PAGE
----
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What Are W


Year after year, boys continue to FALL BEHIND girls in reading skills. In this opening interview for the BSA’s Literacy Matters campaign, New York Times bestselling author of 25 books, child philosopher, and co-founder of the Gurian Insitute Michael Gurian tells why—and how—we can help REVERSE THE TREND.


by bryan wendell and john r. clark


SCOUTING: The Boy Scouts of America recently asked you to write a position paper for its upcoming Literacy Matters campaign on the state of literacy among young boys. Why?


MICHAEL GURIAN: The BSA recognizes that this is a really big issue. Males are a year and a half behind females in reading, writing, and language learning. Literacy touches character develop- ment; it touches emotional intelligence, social intelli- gence. So I think that’s why they’re saying, “Let’s figure out how Boy Scouts can help,” because the BSA has access to all these volunteers who could have a profound men- toring effect on the literacy development of kids.


SCOUTING: Just how far behind are American boys compared to their female classmates?


M.G.: We think a lot about girls being behind in science. That gap is 3 percent. But the boys’ literacy gap is 10 percent. The gap remains pro- found and shows up when we see dropout rates. In classes that involve reading and writing, boys are getting two-thirds of the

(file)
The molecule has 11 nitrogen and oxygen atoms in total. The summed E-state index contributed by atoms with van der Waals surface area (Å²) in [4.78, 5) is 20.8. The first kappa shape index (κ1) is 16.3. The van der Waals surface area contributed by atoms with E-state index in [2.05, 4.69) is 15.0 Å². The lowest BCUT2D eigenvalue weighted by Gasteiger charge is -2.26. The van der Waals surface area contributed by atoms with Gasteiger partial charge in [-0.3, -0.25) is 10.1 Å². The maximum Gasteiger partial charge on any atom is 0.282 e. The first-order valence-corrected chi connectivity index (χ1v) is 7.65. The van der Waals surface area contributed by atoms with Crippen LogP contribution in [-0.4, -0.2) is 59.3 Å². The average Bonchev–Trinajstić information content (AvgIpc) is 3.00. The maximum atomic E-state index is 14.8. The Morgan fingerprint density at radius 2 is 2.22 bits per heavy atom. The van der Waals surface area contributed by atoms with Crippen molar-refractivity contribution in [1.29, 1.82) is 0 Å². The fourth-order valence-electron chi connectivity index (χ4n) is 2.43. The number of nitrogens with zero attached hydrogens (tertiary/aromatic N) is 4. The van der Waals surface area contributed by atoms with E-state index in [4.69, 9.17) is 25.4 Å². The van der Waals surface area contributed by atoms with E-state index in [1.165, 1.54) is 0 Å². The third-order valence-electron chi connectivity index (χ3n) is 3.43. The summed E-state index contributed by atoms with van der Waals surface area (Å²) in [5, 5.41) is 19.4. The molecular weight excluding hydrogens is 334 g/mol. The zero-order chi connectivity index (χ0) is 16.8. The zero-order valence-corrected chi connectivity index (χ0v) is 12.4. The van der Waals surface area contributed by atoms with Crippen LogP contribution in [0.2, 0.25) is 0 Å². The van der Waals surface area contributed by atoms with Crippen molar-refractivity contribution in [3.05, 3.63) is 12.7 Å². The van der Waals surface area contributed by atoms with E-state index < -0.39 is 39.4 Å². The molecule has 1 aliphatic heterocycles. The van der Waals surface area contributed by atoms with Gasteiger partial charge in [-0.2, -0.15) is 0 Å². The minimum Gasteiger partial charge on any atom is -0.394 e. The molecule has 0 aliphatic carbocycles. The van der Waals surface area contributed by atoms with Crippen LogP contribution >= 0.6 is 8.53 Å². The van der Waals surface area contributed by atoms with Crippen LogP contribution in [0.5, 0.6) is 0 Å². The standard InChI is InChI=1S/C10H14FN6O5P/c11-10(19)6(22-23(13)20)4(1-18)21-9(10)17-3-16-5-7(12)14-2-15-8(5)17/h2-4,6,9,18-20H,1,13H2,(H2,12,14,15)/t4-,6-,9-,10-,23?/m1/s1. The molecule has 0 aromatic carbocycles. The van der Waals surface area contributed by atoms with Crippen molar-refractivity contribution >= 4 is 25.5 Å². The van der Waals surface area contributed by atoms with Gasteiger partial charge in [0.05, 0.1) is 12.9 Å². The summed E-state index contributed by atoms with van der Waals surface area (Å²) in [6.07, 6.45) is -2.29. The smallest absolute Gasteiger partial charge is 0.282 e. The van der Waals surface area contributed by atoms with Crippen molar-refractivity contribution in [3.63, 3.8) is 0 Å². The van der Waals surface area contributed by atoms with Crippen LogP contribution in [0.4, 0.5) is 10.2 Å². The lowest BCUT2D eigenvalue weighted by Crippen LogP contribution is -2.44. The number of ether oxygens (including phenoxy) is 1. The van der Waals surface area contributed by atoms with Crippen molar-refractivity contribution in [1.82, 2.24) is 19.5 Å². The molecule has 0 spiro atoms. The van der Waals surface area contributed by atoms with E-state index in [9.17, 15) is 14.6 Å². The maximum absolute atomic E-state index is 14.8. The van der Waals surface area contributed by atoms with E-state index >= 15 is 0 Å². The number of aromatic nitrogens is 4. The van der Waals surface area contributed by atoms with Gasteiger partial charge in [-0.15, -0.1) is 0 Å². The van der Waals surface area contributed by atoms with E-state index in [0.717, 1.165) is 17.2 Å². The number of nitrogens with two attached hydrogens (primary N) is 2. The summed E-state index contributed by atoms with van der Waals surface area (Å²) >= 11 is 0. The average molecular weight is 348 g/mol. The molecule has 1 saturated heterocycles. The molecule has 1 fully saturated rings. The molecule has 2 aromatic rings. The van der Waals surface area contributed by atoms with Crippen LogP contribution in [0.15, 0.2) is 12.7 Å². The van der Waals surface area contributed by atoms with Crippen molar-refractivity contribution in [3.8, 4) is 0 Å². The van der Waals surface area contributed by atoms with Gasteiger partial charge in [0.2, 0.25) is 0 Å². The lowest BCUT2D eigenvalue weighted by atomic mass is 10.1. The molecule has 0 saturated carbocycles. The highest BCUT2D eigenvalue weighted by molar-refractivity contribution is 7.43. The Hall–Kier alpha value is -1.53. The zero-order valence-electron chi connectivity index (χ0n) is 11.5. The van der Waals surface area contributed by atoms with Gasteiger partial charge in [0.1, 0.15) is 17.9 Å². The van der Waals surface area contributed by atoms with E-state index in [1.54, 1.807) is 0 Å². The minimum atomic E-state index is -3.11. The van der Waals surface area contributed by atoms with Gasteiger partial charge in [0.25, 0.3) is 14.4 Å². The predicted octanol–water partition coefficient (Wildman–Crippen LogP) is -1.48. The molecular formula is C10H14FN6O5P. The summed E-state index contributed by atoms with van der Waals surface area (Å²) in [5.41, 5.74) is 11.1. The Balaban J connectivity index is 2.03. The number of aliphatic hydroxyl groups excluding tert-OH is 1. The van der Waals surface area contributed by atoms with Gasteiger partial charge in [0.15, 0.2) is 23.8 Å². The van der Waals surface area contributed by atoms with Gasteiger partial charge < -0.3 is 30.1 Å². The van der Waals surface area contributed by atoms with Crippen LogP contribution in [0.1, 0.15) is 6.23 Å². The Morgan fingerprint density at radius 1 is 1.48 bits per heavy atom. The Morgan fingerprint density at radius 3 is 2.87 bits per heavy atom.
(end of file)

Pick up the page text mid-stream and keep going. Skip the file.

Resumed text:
D’s and F’s. So that’s really significant. Then if you add racial and socioeconomic subgroups, like boys of color, the gap can be as high as 20 percent.


SCOUTING: Some of this stems from neurological differences between boys and girls, right?


M.G.: Exactly. The male and female brains are formatted differently in utero. They come out this way, so girls not only have more access to centers for words, but they’re also connecting words to their feelings and their memories and senses.


SCOUTING: That’s nature. You’ve written there are three components to this child- development process. What are the other two?


M.G.: Nurture and culture. The nurturing system is what I call the “first family” (the people very close to the boy) that nurtures the nature of this child. This nurturing system should read to him a lot and have him read aloud a lot. Some boys are adept readers and writers, but if a particular boy is not, the nur- turing system has to pay very close attention to developing these skills.


SCOUTING: And the culture?


M.G.: If there aren’t books around the house, if the group doesn’t think reading


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